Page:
• grapedog says:

      You win the “cool, unrelated, factoid of the day award”. I just spent a few minutes checking that out, thank you for the tidbit! +1

    • fsnuffer says:

      Come on, get real. It is the spare aircraft so when upside down the S looks like a 5. Just kidding

    • nybiker says:

      Yeah, I clicked on the C. Barr link to see his photo and you can enlarge it, and son of a gun, the “5” looks perfectly normal. But then you realize, hey, it’s upside down.
      And if one didn’t know about the Thunderbirds, you’d swear that photo was Photoshopped. That’s how perfectly they fly.

      Again, thanks.

  10. pop top says:

    Does Amazon ship to APO/FPO addresses?

  11. cashxx says:

    This whole thing is stupid! Its just a game! I’m am very sure that soldiers in the field and not in the field play these types of games and love them and have no issue with the Taliban in the game. The game was for people who want to go to war in todays fights without being killed and use the game for entertainment. The game wasn’t made to disrespect anyone or anything and is just outrageous how far this has come along. Our society is getting to touchy feely!!

  12. Cicadymn says:

    That’s OK.

    I played the multiplayer beta. It’s a linear as a a steel beam, and so generic I felt like falling asleep through it.

    If the bases sell Battlefield Bad Company 2 then there’s no reason to even buy Medal of Honor. Especially when BC2: Vietnam comes outs soon.

    • cashxx says:

      They are all the same. They all feel like Modern Warfare 2. I’m still an Arma fan! Go buy Arma 2 and learn how to play it and learn the keys. It has the best Multiplayer action and requires a little skill to play. Just the first time it hard to learn and it requires one heck of a machine. And it requires a PC to play none of the console crap.

      • Cicadymn says:

        I dunno mang, BC2 is great. Destructable environments, good weapons, vehicles. Good graphics, good speed, they just need some more maps.

        Vietnam will help, but they still need more maps for normal BC2. I’ve gotten pretty bored with this.

    • mac-phisto says:

      linear as a a steel beam

      dude, have you ever played MoH before? they’re ALL just dungeon FPS. total waste of $60.

  13. Macgyver says:

    It’s only a damn game. If the soldier’s want the game, they can always get it from someplace else.

  14. Silica says:

    As a retired commissioned officer, I support AAFES’s decision. Why have game portraying US military personnel being killed, strictly for entertainment purposes? That’s not my kind of entertainment.

    • jason in boston says:

      As a former enlisted nuke: Fuck off. Who are you to impose a certain morality on the front line troops?

      Guess who buys these types of games? Those same troops. It is people like you that make me realize I was correct in not making the military a career.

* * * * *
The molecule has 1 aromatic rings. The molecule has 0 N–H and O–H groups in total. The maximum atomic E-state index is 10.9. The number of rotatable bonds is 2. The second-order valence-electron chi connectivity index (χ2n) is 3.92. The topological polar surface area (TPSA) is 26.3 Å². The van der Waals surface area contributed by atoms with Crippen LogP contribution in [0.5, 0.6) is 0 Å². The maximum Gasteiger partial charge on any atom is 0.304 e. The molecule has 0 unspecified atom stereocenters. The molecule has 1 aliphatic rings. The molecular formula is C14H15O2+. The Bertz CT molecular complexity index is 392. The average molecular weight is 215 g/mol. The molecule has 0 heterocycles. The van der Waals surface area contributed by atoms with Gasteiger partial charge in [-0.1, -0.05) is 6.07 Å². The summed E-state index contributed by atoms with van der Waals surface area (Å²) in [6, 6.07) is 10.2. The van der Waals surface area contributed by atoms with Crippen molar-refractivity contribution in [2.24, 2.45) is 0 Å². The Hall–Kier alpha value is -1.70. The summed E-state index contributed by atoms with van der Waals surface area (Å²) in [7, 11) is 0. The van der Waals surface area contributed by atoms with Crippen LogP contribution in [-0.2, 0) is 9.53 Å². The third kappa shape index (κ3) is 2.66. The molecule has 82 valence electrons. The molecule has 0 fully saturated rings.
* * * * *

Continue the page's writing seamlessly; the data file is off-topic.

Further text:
• jason in boston says:

        Ug – I shouldn’t have cursed. Bad Form. The days of when I had a supply officer try to berate me because I had long sideburns and then had to remind him that I made more money and had more metals than him came back to me. Mea Culpa.

    • evnmorlo says:

      Then don’t play the game.

    • dolemite says:

      You are aware that most any game has:
      1. Civilians being killed.
      2. Cops being killed.
      3. Military of some country being killed.
      4. Just about any combination of military/civilians/fantasy characters being killed.

      Now…why is the US military above being portrayed as an antagonist/protagonist in a game?

    • Mike says:

      “Why have game portraying US military personnel being killed, strictly for entertainment purposes?”

      What about movies that portray US military personnel being killed? How many action movies are released each year showing military being killed for entertainment purposes? Should we ban the sale of those on base too?

    • Foxtrot-Yankee says:

      So, Officer Silica, what do you think of the game America’s Army? It is created by the US Army as a recruitment tool and it portrays US military personnel being killed, strictly for entertainment purposes. Was it OK when the US Army did it?

    • sendbillmoney says:

      Only in America can people get their collective panties in a bunch over how a pretend war is depicted, but display no outrage over the actual, useless wars they emulate. That’s some world-class missing of the mark right there.

      As a retired senior noncommissioned officer, I think AAFES should sell the product if it’s profitable and thereby generate earnings to support military morale, welfare and recreation programs.

      There’s a lot of stuff that AAFES sells that isn’t my cup of tea. You know what I do when those things are on the shelves? I DON’T BUY THEM.

      • pecan 3.14159265 says:

        Not really “only in America” because one of the first people to raise a stink over this was the British Defense Secretary, Liam Fox.

  15. Shadowman615 says:

    Well, hell, if I were EA, I’d go ahead and put the Taliban label right back in the game then. Screw ‘em.

    • mac-phisto says:

      that’s exactly what i was thinking. “ok, no budge from the military…this just in…MoH has the taliban again! (now with rapid action machete arm)”

      i just love how no one even blinked an eye when MW2 came out – that had all kinds of bad military representation in it.

  16. Mike says:

    My question is will I be able to play online with a good selection of maps without having to by some additional “VIP” pass or something? Otherwise I am going back to COD.

  17. Chaosium says:

    It wasn’t about “political correctness”, it wasn’t about “the soldiers”, it was about nanny-state (non-partisan) idiots.

  18. kujospam says:

    They should of called the other team Friendly Fire. LOL

  19. banmojo says:

    Does the exchange carry GTA? ANY GTA titles? If so, they can go f*** themselves. Rape victims/physical abuse victims exist as well inside the military, and GTA makes light of both. Hypocrites.